Are your school’s personal computers getting slow, glitchy or having compatibility issues? All are signs that it could be time for an upgrade.
You’re probably wondering about the best time of year to buy new PCs and exactly what you will need. Will you also need to buy new software licenses or other tools? Here are a few tips.
Choosing the hardware
When shopping for PC hardware, the old maxim applies: buy only what you need. A PC that will only be used for things like web browsing, office applications and desktop publishing probably doesn’t need to be able to run the latest 3D games. Also, check whether the warranty includes fast or on-site repair/replacement.
If you’re deciding between desktop PCs or laptops, you may also want to consider small form factor (SFF) computers or netbooks. Both offer many of the features of their bigger cousins, but in a more compact and cost-effective package.
Software and accessories
Many vendors will offer significant discounts on software used for educational purposes. You may also be able to save costs by buying the software pre-installed on the PC. Also consider:
- Compatibility: Will it work with older programs, documents, spreadsheets and network configurations?
- Privacy and security: Do you also need to update items such as firewalls, antivirus programs or internet filtering software?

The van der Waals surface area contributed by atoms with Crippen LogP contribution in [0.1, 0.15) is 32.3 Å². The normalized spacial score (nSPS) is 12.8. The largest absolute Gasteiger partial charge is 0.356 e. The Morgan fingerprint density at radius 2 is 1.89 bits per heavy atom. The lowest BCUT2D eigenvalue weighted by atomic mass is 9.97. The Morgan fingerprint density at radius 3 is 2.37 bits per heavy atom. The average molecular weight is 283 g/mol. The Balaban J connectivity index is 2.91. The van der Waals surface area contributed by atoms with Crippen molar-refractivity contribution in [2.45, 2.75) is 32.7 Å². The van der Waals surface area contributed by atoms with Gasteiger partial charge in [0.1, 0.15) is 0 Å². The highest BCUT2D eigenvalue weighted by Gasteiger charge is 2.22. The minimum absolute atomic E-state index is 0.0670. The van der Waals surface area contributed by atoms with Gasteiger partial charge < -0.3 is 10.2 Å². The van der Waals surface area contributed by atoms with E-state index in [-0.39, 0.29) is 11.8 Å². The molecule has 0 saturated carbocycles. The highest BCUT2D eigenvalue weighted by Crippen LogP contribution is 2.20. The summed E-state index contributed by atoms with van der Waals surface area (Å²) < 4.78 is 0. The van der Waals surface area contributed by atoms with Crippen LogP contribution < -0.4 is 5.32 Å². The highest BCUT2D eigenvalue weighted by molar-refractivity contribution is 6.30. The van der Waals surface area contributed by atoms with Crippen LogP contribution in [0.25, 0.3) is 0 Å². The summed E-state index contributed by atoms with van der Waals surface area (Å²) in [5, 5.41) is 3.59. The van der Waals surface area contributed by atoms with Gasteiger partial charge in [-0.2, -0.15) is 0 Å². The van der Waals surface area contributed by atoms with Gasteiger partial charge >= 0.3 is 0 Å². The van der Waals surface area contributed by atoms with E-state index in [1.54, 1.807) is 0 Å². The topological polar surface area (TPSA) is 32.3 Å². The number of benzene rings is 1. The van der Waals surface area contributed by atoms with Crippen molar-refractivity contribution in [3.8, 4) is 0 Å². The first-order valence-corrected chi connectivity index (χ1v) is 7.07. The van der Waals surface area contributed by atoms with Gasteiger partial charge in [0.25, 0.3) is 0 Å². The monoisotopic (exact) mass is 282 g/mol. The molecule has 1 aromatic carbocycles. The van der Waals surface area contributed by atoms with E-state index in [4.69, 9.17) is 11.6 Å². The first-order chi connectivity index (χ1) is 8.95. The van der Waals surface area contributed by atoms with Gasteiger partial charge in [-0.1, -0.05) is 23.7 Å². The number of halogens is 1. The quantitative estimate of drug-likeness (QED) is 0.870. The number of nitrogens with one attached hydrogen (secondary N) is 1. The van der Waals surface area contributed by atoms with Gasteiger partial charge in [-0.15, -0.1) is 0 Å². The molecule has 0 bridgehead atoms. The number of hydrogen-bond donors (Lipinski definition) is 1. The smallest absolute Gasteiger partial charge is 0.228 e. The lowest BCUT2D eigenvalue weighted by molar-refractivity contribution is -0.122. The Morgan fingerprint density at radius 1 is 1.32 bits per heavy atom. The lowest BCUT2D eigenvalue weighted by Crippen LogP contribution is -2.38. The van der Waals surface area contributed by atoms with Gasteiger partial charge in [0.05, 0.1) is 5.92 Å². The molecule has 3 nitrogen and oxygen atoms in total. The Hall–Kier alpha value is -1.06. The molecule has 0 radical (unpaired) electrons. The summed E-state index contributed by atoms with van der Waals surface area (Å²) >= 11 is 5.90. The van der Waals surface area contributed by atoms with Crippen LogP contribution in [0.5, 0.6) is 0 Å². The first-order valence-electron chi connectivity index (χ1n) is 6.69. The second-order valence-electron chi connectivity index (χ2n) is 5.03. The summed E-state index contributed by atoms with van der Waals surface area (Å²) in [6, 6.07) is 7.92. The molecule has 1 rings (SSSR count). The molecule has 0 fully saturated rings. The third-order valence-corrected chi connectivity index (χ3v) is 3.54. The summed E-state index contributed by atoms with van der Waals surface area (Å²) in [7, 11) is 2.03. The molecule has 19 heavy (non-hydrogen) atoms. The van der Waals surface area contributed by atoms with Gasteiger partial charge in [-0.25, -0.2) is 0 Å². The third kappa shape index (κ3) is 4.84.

- Licensing: How much will it cost to renew the software license or to unlock advanced features?
When to buy
Price is always an important consideration but PCs depreciate quickly, so when comparing vendors and prices you may actually end up saving more with a purchase plan that allows you to claim a full year’s depreciation at tax time.
Consider the students’ needs too. Would they need to learn new applications, operating systems, or usage policies? To minimize lesson interruptions, you may want to defer any major PC upgrades until the school holidays.
Subsidized purchasing, leasing and disposal
Another option is to offer a subsidized laptop purchase plan for students and/or staff. This gives them access to the technology they need for both school and private use, but with the incentive of having the school cover part of the purchase cost.
Alternatively, you could lease instead of buy. This reduces short-term costs, and if free upgrades are included in the agreement then it shifts the cost of depreciation to the PC vendor.
Finally, consider the end-of-life options for current hardware. You may be able to sell your old PC equipment to staff, parents, other schools, or an e-waste company.
Your PC fleet is one of your school’s most valuable assets. Upgrading it the right way will benefit students, staff and budget alike.